Rhode Island Reds are a favorite for experienced chicken farmers and hobbyists. They are hardy birds, and can be used for egg and meat production. They are considered to be a large breed. They have a signature red color, as befitting their namesake.
How Big do Rhode Island Reds Get?
A fully grown hen will weigh about 6.5-7.5 pounds. They have yellow legs and feet. Their eyes will be red or orange, and their beak will be red or brown. Some hens are a dark red/brown, while lighter colored birds are a lighter rust color. Some hens have black or green tail feathers.
The roosters are about 2 pounds larger than the hens, at 8.5-9.5 pounds. They are darker than the females, with mahogany or red/brown plumage and dark green tail feathers. Both sexes have a single comb. They will grow to an average height of 27.6 inches.
Heritage Breed vs. Industrial
There is a size difference between the heritage and industrial Rhode Island Reds. Heritage birds will be larger, and can weigh 10 pounds or more. Heritage Rhode Island Reds are currently listed as recovering by the American Livestock Breeds Conservancy.
Most Rhode Island Reds found at hatcheries and feed stores are the industrial version. If you want a heritage bird, check with small breeders in your area. These breeders are passionate about preserving the original breed.
Temperament and production are similar, but there are some differences. However, heritage birds are better for meat production. Industrial Rhode Island Reds have been bred for egg laying, instead of meat production. Their meat is not considered to be the same quality as the heritage Reds. Industrial Reds will provide more eggs. Heritage birds lay 200-250 eggs each year, while industrial Rhode Island Reds can reach 300 eggs per year.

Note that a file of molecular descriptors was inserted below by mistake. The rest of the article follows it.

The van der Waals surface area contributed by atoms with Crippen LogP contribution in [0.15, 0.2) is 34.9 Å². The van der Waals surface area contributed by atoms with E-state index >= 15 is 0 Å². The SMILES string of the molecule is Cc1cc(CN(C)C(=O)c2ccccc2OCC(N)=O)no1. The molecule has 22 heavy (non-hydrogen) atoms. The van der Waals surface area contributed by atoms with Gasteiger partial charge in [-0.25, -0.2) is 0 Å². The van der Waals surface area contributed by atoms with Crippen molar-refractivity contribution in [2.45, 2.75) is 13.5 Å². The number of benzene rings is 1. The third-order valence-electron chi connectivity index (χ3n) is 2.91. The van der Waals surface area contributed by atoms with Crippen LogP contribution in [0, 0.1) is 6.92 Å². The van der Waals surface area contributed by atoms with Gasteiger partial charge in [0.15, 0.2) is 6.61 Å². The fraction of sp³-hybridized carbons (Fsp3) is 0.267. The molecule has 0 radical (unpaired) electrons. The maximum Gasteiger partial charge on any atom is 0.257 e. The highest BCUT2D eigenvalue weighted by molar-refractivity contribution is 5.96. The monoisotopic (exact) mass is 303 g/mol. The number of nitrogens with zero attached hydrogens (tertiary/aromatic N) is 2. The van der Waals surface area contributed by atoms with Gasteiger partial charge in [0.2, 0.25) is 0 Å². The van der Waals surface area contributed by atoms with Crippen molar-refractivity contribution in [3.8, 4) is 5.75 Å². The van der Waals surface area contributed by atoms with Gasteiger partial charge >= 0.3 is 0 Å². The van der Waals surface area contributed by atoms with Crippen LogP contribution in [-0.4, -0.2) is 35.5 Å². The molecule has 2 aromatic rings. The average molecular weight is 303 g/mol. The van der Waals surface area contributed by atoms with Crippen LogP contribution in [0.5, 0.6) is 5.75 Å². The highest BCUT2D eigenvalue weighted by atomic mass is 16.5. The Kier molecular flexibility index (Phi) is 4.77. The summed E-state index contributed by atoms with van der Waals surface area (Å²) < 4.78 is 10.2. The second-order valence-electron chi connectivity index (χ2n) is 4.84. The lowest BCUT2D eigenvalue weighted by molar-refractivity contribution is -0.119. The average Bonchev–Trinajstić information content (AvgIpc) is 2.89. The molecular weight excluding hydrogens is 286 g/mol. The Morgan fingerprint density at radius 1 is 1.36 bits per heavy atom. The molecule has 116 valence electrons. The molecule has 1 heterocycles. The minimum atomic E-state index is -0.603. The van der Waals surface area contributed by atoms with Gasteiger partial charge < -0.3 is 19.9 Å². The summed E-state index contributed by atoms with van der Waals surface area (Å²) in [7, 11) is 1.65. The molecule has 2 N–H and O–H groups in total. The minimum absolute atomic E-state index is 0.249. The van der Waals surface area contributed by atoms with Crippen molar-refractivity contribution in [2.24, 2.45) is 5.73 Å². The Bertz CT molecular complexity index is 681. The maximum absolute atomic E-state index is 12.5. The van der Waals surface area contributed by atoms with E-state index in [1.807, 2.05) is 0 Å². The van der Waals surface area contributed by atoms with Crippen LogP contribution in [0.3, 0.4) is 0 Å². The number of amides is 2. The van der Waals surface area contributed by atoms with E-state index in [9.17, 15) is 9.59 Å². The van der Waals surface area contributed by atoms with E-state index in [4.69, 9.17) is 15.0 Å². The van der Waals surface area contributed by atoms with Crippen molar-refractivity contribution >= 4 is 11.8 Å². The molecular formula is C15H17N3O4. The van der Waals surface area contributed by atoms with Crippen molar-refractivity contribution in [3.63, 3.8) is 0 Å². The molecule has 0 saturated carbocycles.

The easiest way to differentiate between the two birds is their plumage. Heritage Rhode Island Reds have a deep, rich, mahogany colored plumage. Industrial Rhode Island Reds typically have lighter plumage, the color of rust.
Both types are beautiful, and most farmers are happy with either a heritage or industrial bird. However, if egg production is very important to you, an industrial Red is the better option. If you want to use your Reds for meat as well as eggs, you’ll need the heritage red.
You’ll also need Heritage Rhode Island Reds if you plan to show competitively. Lastly, if you have a passion for the breed, and want to preserve it’s original form, consider raising heritage birds.
Rhode Island Red Growth and Maturity
It can be helpful to know what to expect as your Rhode Island Reds grow. They begin as chicks, weighing about .1 pounds.
At 8 weeks, they’ve grown to a little over 1 pound. Cockareels, or young roosters, grow a bit more quickly than pullets, or young hens. Expect cockareels to weigh 1.16 pounds, while pullets should weigh 1.07 pounds.
By 16 weeks, the growth gap has widened significantly. Cockareels weigh 2.26 pounds, while pullets weigh 1.94 pounds. At 20 weeks, cockareels weigh nearly a pound more than pullets. Cockareels weigh about 4 pounds, while pullets weigh 3.25 pounds.
Pullets should begin egg laying at 18-20 weeks.
Growth rates vary based on when the chicks were born, but this comes down to the temperature and humidity. For example, if your chicks are hatched in February, they will grow more quickly than chicks hatched in April.
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